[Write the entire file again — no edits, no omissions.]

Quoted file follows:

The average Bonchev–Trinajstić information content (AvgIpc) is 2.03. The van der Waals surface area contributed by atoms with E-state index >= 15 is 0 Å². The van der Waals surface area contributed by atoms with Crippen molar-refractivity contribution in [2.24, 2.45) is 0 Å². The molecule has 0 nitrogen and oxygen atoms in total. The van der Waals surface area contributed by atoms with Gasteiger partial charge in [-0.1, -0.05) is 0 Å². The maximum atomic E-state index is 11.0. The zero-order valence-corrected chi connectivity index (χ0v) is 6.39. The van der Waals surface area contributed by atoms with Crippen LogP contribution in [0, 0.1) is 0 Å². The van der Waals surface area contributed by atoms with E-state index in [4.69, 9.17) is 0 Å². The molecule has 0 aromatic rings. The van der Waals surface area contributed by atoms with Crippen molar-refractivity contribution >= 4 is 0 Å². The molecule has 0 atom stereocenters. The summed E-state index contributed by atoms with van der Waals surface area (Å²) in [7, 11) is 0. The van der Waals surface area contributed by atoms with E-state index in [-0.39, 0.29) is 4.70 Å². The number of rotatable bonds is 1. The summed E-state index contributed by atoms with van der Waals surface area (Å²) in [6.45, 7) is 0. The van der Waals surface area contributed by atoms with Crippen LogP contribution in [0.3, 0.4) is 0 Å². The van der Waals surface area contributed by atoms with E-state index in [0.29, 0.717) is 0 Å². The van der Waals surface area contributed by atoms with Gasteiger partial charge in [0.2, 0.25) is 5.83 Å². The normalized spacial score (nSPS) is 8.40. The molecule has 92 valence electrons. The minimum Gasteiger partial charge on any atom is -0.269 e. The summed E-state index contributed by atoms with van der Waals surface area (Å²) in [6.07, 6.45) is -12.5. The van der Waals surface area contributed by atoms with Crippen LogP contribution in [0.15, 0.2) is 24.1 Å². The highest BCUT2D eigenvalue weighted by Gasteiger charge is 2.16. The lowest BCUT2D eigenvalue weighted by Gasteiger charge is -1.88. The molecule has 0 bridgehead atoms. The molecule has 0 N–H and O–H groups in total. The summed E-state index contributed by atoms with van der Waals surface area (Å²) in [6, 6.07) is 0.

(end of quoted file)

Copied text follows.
The average Bonchev–Trinajstić information content (AvgIpc) is 2.03. The van der Waals surface area contributed by atoms with E-state index >= 15 is 0 Å². The van der Waals surface area contributed by atoms with Crippen molar-refractivity contribution in [2.24, 2.45) is 0 Å². The molecule has 0 nitrogen and oxygen atoms in total. The van der Waals surface area contributed by atoms with Gasteiger partial charge in [-0.1, -0.05) is 0 Å². The maximum atomic E-state index is 11.0. The zero-order valence-corrected chi connectivity index (χ0v) is 6.39. The van der Waals surface area contributed by atoms with Crippen LogP contribution in [0, 0.1) is 0 Å². The van der Waals surface area contributed by atoms with E-state index in [4.69, 9.17) is 0 Å². The molecule has 0 aromatic rings. The van der Waals surface area contributed by atoms with Crippen molar-refractivity contribution >= 4 is 0 Å². The molecule has 0 atom stereocenters. The summed E-state index contributed by atoms with van der Waals surface area (Å²) in [7, 11) is 0. The van der Waals surface area contributed by atoms with E-state index in [-0.39, 0.29) is 4.70 Å². The number of rotatable bonds is 1. The summed E-state index contributed by atoms with van der Waals surface area (Å²) in [6.45, 7) is 0. The van der Waals surface area contributed by atoms with Crippen LogP contribution in [0.3, 0.4) is 0 Å². The van der Waals surface area contributed by atoms with E-state index in [0.29, 0.717) is 0 Å². The van der Waals surface area contributed by atoms with Gasteiger partial charge in [0.2, 0.25) is 5.83 Å². The normalized spacial score (nSPS) is 8.40. The molecule has 92 valence electrons. The minimum Gasteiger partial charge on any atom is -0.269 e. The summed E-state index contributed by atoms with van der Waals surface area (Å²) in [6.07, 6.45) is -12.5. The van der Waals surface area contributed by atoms with Crippen LogP contribution in [0.15, 0.2) is 24.1 Å². The highest BCUT2D eigenvalue weighted by Gasteiger charge is 2.16. The lowest BCUT2D eigenvalue weighted by Gasteiger charge is -1.88. The molecule has 0 bridgehead atoms. The molecule has 0 N–H and O–H groups in total. The summed E-state index contributed by atoms with van der Waals surface area (Å²) in [6, 6.07) is 0.